Architect Nisha van der Hoven has been involved in the design of Workshop17’s The Bank venue in Rosebank (currently under construction) and drew her inspiration from key architecture and interior design trends identified for 2021.
Five key trends that have been identified for 2021 and the future include:
- Adaptive Spaces: As a result of decentralised office strategies that are changing the way we live, work and commute, office headquarters will reduce and function more as a point of purposeful collaboration as and when required. This leads to a form of distributed work that requires a new typology of spaces (such as office pods) that are no longer designed for permanence but rather adapt to suit different behaviours and varying levels of distancing. The shift from open plan office spaces to more private and dedicated spaces for one-on-one consultation and video conferencing are designed to cater for the needs of a changing workforce. The Bank in Rosebank is designed to accommodate greater levels of variety and flexibility.
- Colour: In designing spaces, colour palettes are used as a tool to convey an atmosphere and to stimulate the body – to either energise or calm or inspire confidence. Colour helps to unify a space and curate the environment which is why it is important to look to nature and the immediate context for colour inspiration.
A workspace, whether at home or at the office, should promote productivity, so interior colours that will keep you focused and balanced are essential. In 2021, colour palettes will gravitate towards warmer colours, paired with neutrals. The Bank features a restrained colour palette of neutral yet warm earthy shades that continue to bring the colours of nature indoors and celebrate the existing sculptural forms of the building. The Pantone Colours of the Year for 2021 are yellow and gray with the marriage of the two representing strength, optimism, and fortitude following a markedly challenging year.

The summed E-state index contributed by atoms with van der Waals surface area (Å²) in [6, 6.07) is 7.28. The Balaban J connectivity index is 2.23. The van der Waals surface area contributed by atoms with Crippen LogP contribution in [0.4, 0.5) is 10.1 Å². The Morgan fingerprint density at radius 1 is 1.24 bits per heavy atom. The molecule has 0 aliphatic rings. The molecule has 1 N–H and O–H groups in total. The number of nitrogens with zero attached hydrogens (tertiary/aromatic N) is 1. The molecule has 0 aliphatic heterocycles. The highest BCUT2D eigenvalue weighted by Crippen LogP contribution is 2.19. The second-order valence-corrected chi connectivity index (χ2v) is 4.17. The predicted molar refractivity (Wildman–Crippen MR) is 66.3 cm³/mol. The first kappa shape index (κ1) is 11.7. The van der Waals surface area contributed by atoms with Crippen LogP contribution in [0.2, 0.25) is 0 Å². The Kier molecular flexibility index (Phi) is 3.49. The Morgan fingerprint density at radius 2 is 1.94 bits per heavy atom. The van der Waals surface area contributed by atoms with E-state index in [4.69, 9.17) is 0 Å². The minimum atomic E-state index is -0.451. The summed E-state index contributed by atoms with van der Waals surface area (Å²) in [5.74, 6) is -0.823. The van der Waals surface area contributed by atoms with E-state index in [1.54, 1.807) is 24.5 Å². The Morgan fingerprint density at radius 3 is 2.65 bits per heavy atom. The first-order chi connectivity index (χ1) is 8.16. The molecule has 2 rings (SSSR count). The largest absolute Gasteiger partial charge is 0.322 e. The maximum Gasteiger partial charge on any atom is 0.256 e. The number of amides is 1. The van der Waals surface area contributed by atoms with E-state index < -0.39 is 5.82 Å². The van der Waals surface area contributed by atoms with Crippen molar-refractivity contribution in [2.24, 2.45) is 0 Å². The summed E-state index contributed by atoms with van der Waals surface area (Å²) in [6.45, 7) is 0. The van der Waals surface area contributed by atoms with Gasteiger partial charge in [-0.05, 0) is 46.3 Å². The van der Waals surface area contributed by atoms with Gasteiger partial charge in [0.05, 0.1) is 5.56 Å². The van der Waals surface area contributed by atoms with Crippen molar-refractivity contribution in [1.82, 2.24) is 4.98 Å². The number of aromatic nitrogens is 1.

- Materials: With new hygiene standards being considered, sourced materials are required to be robust enough to withstand more frequent and intense cleaning yet still provide a sense of warmth and tactility.
Biophilic design elements that focus on wellbeing, hygiene and that provide a sensory experience will influence the overall material palette. By bringing nature into the space through the presence of plants and greenery and reflecting nature through the use of natural materials such as stone, timber, cork, clay, brass and naturally dyed textiles, these tactile and timeless materials will provide a sense of warmth, are comforting to touch yet hygienic and easy to clean.
- Technology: Our reliance on digital connectivity and sharing across digital platforms has resulted in an increase in popularity of smart devices. As emerging technologies such as AR and VR provide new communication solutions, the design of spaces will also require reinvention. This trend forces us to rethink the current physical, digital and auditory typologies.
- Wellbeing: Besides flexibility, healthy workspaces are imperative in architectural and interior design trends going forward. Workspaces in particular, will not only need to cater to functional requirements but also to the qualitative needs of occupants. The use of neuro-architectural principles can play a pivotal role in shaping and supporting our behaviours and environments. Natural light, ventilation, views, acoustics, colour, materials and legibility have a major impact on the quality of the space. When combined with smart technology solutions and low touch or touchless experiences, we not only support a positive experience within the workplace, but also promote health and wellbeing.